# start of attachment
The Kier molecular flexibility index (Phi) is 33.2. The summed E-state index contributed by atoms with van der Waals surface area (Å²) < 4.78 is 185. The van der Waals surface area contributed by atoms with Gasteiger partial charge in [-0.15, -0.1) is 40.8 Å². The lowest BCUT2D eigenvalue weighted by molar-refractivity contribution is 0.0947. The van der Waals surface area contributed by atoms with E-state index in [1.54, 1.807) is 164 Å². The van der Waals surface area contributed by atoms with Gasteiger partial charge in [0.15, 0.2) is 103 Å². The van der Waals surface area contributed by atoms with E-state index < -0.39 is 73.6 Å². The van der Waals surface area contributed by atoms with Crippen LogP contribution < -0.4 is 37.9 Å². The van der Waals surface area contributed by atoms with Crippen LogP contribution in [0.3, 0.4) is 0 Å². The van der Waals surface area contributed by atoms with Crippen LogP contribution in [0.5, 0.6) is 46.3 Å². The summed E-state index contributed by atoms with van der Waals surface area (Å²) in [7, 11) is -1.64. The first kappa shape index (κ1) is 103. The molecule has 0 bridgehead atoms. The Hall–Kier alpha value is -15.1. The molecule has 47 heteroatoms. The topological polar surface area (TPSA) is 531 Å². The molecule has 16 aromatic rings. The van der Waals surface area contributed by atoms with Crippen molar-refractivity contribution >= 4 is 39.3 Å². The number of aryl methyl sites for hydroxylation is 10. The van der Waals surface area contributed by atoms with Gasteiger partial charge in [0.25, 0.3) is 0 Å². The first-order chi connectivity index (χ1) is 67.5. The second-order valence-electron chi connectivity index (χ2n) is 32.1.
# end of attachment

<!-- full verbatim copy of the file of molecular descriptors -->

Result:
The Kier molecular flexibility index (Phi) is 33.2. The summed E-state index contributed by atoms with van der Waals surface area (Å²) < 4.78 is 185. The van der Waals surface area contributed by atoms with Gasteiger partial charge in [-0.15, -0.1) is 40.8 Å². The lowest BCUT2D eigenvalue weighted by molar-refractivity contribution is 0.0947. The van der Waals surface area contributed by atoms with E-state index in [1.54, 1.807) is 164 Å². The van der Waals surface area contributed by atoms with Gasteiger partial charge in [0.15, 0.2) is 103 Å². The van der Waals surface area contributed by atoms with E-state index < -0.39 is 73.6 Å². The van der Waals surface area contributed by atoms with Crippen LogP contribution < -0.4 is 37.9 Å². The van der Waals surface area contributed by atoms with Crippen LogP contribution in [0.3, 0.4) is 0 Å². The van der Waals surface area contributed by atoms with Crippen LogP contribution in [0.5, 0.6) is 46.3 Å². The summed E-state index contributed by atoms with van der Waals surface area (Å²) in [7, 11) is -1.64. The first kappa shape index (κ1) is 103. The molecule has 0 bridgehead atoms. The Hall–Kier alpha value is -15.1. The molecule has 47 heteroatoms. The topological polar surface area (TPSA) is 531 Å². The molecule has 16 aromatic rings. The van der Waals surface area contributed by atoms with Crippen molar-refractivity contribution >= 4 is 39.3 Å². The number of aryl methyl sites for hydroxylation is 10. The van der Waals surface area contributed by atoms with Gasteiger partial charge in [0.25, 0.3) is 0 Å². The first-order chi connectivity index (χ1) is 67.5. The second-order valence-electron chi connectivity index (χ2n) is 32.1.